According to a new report from the Washington Post, the company is reconsidering its development plans for New York. But it could be a political tactic to get Amazon’s opponents in line.
Amazon is reportedly reconsidering its contentious move to New York City, according to a report from the Washington Post, but some opponents are questioning if the talk is a serious threat. It could be an attempt to scare critics who wanted to block Amazon’s planned development of a second headquarters in the city.
Since Amazon announced back in November that one of its new HQ2 locations would be in New York City, the company has faced a mounting tide of fierce opposition from the city council, community organizations, and labor unions that were left out of the decision-making process.
Critics have taken issue with the nearly $3 billion in state- and city-funded tax subsidies Amazon is receiving for the deal, along with the company’s alleged ties to ICE and anti-union efforts within its workforce. Now Amazon is said to be considering dropping its New York City plans altogether, according to the Washington Post report, which cited two sources as being “familiar with the company’s thinking” on the matter.
But many are questioning the reality of this threat. Several politicians and community leaders who oppose the deal say they’re skeptical that Amazon and its political supporters — chiefly, New York Governor Andrew Cuomo and New York City Mayor Bill de Blasio — are floating the threat of Amazon leaving as a tactic to pressure opponents into backing down. The news comes at a time when it’s looking more likely that the New York State government may be able to block funding for the deal. Earlier this week, the New York Senate appointed a leading anti-Amazon politician, state Sen. Michael Gianiaris, to a board position where he could have veto power to derail the deal.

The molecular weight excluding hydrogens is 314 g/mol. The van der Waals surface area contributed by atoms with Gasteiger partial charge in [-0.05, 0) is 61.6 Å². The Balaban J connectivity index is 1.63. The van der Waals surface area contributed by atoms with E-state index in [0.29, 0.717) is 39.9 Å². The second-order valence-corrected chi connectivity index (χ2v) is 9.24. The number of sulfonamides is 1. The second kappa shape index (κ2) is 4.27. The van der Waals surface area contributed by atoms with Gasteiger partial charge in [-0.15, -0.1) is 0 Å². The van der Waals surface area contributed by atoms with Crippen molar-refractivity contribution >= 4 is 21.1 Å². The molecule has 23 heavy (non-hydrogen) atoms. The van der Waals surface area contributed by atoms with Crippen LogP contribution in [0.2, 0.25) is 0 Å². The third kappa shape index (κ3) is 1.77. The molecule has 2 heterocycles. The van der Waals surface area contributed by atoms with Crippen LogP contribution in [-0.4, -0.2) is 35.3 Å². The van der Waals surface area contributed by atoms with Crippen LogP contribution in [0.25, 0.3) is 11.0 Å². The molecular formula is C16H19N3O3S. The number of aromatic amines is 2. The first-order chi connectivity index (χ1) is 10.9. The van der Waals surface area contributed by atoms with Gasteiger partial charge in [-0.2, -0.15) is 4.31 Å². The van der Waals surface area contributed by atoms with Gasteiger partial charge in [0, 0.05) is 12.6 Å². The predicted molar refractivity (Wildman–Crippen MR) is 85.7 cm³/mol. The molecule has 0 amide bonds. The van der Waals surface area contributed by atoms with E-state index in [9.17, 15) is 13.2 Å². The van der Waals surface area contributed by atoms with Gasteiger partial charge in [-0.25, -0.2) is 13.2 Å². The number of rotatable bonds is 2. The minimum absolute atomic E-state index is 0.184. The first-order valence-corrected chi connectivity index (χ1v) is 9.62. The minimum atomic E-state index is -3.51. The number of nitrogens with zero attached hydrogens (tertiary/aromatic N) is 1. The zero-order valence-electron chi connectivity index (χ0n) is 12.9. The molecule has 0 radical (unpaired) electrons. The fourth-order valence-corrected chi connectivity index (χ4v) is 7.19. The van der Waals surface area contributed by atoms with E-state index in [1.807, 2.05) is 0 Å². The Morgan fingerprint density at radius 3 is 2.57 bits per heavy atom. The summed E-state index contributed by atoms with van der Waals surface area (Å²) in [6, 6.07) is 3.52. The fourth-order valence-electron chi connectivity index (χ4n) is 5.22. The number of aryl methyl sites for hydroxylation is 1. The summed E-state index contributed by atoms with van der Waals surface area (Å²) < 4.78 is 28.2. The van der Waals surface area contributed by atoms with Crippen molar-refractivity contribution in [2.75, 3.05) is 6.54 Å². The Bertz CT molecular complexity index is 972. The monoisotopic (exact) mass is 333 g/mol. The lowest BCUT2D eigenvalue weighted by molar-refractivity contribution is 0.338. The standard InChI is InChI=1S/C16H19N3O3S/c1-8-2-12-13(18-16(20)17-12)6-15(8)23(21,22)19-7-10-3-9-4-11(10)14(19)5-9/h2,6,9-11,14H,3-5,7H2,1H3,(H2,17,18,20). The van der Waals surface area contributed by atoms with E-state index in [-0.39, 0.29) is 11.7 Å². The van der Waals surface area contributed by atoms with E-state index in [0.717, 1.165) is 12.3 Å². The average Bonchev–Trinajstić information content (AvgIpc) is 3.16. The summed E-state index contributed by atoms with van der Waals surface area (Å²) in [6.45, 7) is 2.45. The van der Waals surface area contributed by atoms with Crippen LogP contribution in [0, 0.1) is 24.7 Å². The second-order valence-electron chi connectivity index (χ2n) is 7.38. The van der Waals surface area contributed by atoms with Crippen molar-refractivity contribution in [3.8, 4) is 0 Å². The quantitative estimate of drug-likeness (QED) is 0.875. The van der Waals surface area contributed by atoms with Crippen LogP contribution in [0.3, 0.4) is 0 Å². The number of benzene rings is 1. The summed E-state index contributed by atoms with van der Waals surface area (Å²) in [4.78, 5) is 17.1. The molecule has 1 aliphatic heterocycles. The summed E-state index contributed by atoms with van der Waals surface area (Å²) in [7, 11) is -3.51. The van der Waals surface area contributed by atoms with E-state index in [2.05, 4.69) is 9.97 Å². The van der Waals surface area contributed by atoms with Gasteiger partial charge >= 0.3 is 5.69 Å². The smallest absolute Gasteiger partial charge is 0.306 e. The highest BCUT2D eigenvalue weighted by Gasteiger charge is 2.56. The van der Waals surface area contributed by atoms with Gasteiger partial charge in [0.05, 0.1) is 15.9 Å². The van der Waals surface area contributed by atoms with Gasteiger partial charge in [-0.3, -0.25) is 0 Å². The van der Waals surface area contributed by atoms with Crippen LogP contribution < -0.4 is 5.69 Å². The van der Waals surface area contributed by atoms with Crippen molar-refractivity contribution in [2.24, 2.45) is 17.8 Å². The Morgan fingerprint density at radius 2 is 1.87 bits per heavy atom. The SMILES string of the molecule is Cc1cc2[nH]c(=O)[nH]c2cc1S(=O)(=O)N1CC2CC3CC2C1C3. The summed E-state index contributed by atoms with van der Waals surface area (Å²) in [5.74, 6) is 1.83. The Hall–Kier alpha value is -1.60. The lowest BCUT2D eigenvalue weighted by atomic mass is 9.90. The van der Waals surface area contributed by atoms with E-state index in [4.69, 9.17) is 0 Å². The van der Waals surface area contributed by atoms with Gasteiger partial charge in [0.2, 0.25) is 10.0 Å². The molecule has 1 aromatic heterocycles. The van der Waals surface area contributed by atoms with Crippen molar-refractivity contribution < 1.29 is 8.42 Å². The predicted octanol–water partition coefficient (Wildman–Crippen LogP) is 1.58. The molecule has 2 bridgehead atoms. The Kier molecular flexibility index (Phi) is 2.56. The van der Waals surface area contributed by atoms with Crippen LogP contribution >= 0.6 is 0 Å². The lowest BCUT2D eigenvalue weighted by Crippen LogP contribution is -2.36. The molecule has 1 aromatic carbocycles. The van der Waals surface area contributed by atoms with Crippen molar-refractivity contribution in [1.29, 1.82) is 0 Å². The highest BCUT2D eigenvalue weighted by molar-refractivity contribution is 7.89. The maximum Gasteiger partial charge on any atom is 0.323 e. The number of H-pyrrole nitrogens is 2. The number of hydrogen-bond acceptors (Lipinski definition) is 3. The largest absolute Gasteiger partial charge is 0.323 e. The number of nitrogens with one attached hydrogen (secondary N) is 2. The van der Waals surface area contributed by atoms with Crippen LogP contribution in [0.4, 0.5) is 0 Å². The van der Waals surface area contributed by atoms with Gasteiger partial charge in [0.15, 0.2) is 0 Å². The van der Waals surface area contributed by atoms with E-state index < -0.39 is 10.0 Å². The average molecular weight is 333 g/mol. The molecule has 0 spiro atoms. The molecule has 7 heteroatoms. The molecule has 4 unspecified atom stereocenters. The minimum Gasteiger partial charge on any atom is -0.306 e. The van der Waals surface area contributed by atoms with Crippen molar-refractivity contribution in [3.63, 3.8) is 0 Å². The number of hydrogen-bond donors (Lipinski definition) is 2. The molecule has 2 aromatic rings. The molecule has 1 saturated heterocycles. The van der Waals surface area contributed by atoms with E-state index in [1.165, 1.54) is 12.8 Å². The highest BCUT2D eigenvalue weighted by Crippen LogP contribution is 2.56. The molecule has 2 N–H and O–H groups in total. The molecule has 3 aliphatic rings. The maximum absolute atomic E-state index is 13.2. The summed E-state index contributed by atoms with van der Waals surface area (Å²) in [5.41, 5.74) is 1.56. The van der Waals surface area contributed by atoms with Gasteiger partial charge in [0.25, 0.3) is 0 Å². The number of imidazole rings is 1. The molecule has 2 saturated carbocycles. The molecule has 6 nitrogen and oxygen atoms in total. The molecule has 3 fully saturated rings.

At a news conference today in Long Island, Cuomo warned Amazon’s opponents that if the deal gets shut down, they will have to answer to the people of New York. But overall, two polls — one conducted by Quinnipac University and another commissioned by Amazon — show that a majority of residents in New York and Queens support the deal.
“There is a story today that says Amazon may not come to New York. If Amazon does not come to New York, it’s because of the political opposition,” Cuomo said at the press conference, shortly after the report of Amazon leaving came out, according to reporting from CNBC. Cuomo earlier told the New York Times that it’s often “the small minority negative” that can stop a deal such as Amazon HQ2, and at the press conference today, Cuomo warned that if the deal falls through, the opposition will “have the people of New York state to explain to.”
While Cuomo’s message seemed to be intended to strike fear, the leaders of the grassroots organizations that have helped organize protests against Amazon remained firm in their plans to block the deal.
“I hope it’s a serious threat, and I hope they leave,” said Jonathan Westin, director of New York Communities for Change, one of the leading community organizations opposing the deal. “But I also could completely believe this is just a ploy by Amazon to try and put pressure on elected officials and try to tamp down activists and momentum against this deal.”
Amazon has not confirmed if it is planning to drop its planned expansion in New York City. A representative for Amazon emailed the following statement:
“We’re focused on engaging with our new neighbors — small business owners, educators, and community leaders. Whether it’s building a pipeline of local jobs through workforce training or funding computer science classes for thousands of New York City students, we are working hard to demonstrate what kind of neighbor we will be.”
Will Luckman, an organizer with New York Democratic Socialists of America, another group that has been organizing a grassroots campaign against Amazon’s New York HQ2 location, expressed similar doubts about the news that Amazon might pull out of the city.
“How seriously we can take this announcement — or whether it is just a threat to keep dissenting politicians in line, akin to those they used in Seattle to get City Council to repeal a tax Amazon didn’t want to pay — remains to be seen.”